VERO BEACH — In his latest strategy to represent Vero City Attorney Charles Vitunac, attorney Louis B. “Buck” Vocelle is now seeking to pull public records that might indicate the City of Vero Beach has a pattern of discriminating against older employees.
Vocelle Friday requested records of all terminations of staffers age 55 or older over the past 10 years and records of age discrimination cases or complaints filed against the city. Vitunac, 63, is awaiting a public hearing on his own termination, twice voted upon by the Vero Beach City Council.
On Feb. 1, the council voted 3-2 with Mayor Jay Kramer and Councilman Craig Fletcher dissenting, to move forward with firing Vitunac.
Vitunac was placed on paid suspension and is still being paid his salary of approximately $68 per hour and his benefits.
On Feb. 15, at the advice of attorney Helen Scott, the City Council voted again, 5-0 that time, to fire Vitunac. The vote was done over again to cure claims Vitunac made that the first resolution was “fatally flawed.”
Shortly after the Feb. 1 vote, Vocelle sent the city a demand letter attempting to broker a settlement of eight months’ pay or approximately $88,000 for Vitunac in exchange for his resignation.
On Thursday, Vocelle notified City Hall that Vitunac would exercise his right to a public hearing, as provided for in the city charter.
Vocelle also requested telephone and email records from Vice Mayor Pilar Turner, Councilwoman Tracy Carroll and Councilman Brian Heady in an effort to discern whether or not council members had potentially violated the Florida Sunshine Law prohibiting them to talk to each other about an issue that would come before them for a vote.
On Friday, City Clerk Tammy Vock said she was already working on producing the records and that the records available at City Hall would be ready in a day or so.
She said the city telephone system only tracks long-distance calls and that Tracy Carroll is the only member of the City Council involved in the records request who has a city-issued cell phone. Vock said she would ask the City Council members if they had any pertinent calls on a personal phone.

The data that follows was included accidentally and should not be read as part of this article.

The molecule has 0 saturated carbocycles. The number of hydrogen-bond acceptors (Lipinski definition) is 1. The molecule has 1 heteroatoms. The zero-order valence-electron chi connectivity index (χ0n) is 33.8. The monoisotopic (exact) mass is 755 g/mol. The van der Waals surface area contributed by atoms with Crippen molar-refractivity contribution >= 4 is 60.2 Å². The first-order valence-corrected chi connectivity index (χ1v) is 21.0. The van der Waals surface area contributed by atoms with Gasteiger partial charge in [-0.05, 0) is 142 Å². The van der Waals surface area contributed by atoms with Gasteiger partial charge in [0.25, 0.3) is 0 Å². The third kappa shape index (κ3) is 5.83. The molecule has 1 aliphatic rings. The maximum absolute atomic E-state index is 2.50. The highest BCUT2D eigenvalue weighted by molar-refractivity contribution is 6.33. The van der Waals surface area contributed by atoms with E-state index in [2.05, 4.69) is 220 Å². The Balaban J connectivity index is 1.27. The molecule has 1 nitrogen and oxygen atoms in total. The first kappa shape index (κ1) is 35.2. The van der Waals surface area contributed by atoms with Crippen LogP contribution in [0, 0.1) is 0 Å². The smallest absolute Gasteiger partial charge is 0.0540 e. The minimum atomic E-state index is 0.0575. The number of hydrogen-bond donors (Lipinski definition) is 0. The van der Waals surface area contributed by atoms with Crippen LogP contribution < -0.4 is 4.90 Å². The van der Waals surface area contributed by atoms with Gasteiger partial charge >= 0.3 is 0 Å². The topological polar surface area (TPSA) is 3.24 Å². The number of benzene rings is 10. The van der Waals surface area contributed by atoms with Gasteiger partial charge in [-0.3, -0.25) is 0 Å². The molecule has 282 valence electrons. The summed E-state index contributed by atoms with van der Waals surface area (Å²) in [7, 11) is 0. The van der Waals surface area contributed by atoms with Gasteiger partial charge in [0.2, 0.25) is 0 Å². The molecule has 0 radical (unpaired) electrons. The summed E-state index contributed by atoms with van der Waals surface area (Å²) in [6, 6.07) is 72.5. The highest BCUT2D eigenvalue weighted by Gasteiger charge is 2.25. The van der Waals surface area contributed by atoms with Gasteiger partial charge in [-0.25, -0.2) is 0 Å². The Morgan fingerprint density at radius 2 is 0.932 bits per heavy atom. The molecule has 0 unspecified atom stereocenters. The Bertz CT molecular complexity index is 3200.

Heady, who was included in the records request but not in the question and answer exchange of which Vocelle is leery, said that he had not contacted either Carroll or Turner about anything.
“I don’t do Sunshine violations, I’m very careful about talking to any of them,” Heady said.
Vitunac has served as a charter officer of the City of Vero Beach for the past 11 years. The charter states that charter officers work at the pleasure of the Vero Beach City Council. Vitunac has no employment contract that would grant him pay or benefits beyond his termination date.
After involuntary separation from the city, Vitunac would collect about $75,000 per year in pension payments, plus $57,000 in banked sick and vacation time. If allowed to resign, Vitunac would be entitled to more than $92,000 in banked sick and vacation time, plus any severance he was able to negotiate with the City Council.
The City Council was not required to show cause to remove Vitunac from employment.
Presumably, Vitunac would have firsthand knowledge of any age discrimination complaints or suits filed against the City of Vero Beach, whether he handled them personally or farmed them out to contract attorneys who specialize in labor and discrimination law.
This story will be updated as more information becomes available.